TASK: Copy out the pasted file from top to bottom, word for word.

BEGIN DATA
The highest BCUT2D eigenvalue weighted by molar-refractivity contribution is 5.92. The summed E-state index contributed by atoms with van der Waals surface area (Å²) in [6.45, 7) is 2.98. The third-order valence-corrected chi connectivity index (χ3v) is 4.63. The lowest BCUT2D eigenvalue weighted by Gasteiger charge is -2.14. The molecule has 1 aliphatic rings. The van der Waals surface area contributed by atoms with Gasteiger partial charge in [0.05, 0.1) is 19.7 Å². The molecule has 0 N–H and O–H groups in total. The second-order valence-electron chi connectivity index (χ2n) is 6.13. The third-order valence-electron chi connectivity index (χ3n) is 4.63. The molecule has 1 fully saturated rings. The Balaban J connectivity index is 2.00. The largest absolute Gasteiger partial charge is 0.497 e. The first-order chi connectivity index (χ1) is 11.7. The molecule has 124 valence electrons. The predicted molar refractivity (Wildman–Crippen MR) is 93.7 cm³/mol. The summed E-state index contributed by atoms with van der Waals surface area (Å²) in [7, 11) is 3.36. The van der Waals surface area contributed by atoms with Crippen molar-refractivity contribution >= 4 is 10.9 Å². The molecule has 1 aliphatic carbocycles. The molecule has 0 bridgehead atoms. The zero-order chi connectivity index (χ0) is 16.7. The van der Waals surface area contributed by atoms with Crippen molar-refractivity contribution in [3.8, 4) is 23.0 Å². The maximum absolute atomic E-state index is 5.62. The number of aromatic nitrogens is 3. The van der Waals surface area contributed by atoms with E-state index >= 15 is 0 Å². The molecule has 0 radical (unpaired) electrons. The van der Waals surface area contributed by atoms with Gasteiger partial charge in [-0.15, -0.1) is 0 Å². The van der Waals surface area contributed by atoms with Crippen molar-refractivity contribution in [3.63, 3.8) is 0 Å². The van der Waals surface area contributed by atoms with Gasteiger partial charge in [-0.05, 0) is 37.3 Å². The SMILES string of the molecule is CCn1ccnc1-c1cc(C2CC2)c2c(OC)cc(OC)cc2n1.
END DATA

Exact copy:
The highest BCUT2D eigenvalue weighted by molar-refractivity contribution is 5.92. The summed E-state index contributed by atoms with van der Waals surface area (Å²) in [6.45, 7) is 2.98. The third-order valence-corrected chi connectivity index (χ3v) is 4.63. The lowest BCUT2D eigenvalue weighted by Gasteiger charge is -2.14. The molecule has 1 aliphatic rings. The van der Waals surface area contributed by atoms with Gasteiger partial charge in [0.05, 0.1) is 19.7 Å². The molecule has 0 N–H and O–H groups in total. The second-order valence-electron chi connectivity index (χ2n) is 6.13. The third-order valence-electron chi connectivity index (χ3n) is 4.63. The molecule has 1 fully saturated rings. The Balaban J connectivity index is 2.00. The largest absolute Gasteiger partial charge is 0.497 e. The first-order chi connectivity index (χ1) is 11.7. The molecule has 124 valence electrons. The predicted molar refractivity (Wildman–Crippen MR) is 93.7 cm³/mol. The summed E-state index contributed by atoms with van der Waals surface area (Å²) in [7, 11) is 3.36. The van der Waals surface area contributed by atoms with Crippen molar-refractivity contribution >= 4 is 10.9 Å². The molecule has 1 aliphatic carbocycles. The molecule has 0 bridgehead atoms. The zero-order chi connectivity index (χ0) is 16.7. The van der Waals surface area contributed by atoms with Crippen molar-refractivity contribution in [3.8, 4) is 23.0 Å². The maximum absolute atomic E-state index is 5.62. The number of aromatic nitrogens is 3. The van der Waals surface area contributed by atoms with E-state index >= 15 is 0 Å². The molecule has 0 radical (unpaired) electrons. The van der Waals surface area contributed by atoms with Gasteiger partial charge in [-0.15, -0.1) is 0 Å². The van der Waals surface area contributed by atoms with Crippen molar-refractivity contribution in [3.63, 3.8) is 0 Å². The van der Waals surface area contributed by atoms with Gasteiger partial charge in [-0.05, 0) is 37.3 Å². The SMILES string of the molecule is CCn1ccnc1-c1cc(C2CC2)c2c(OC)cc(OC)cc2n1.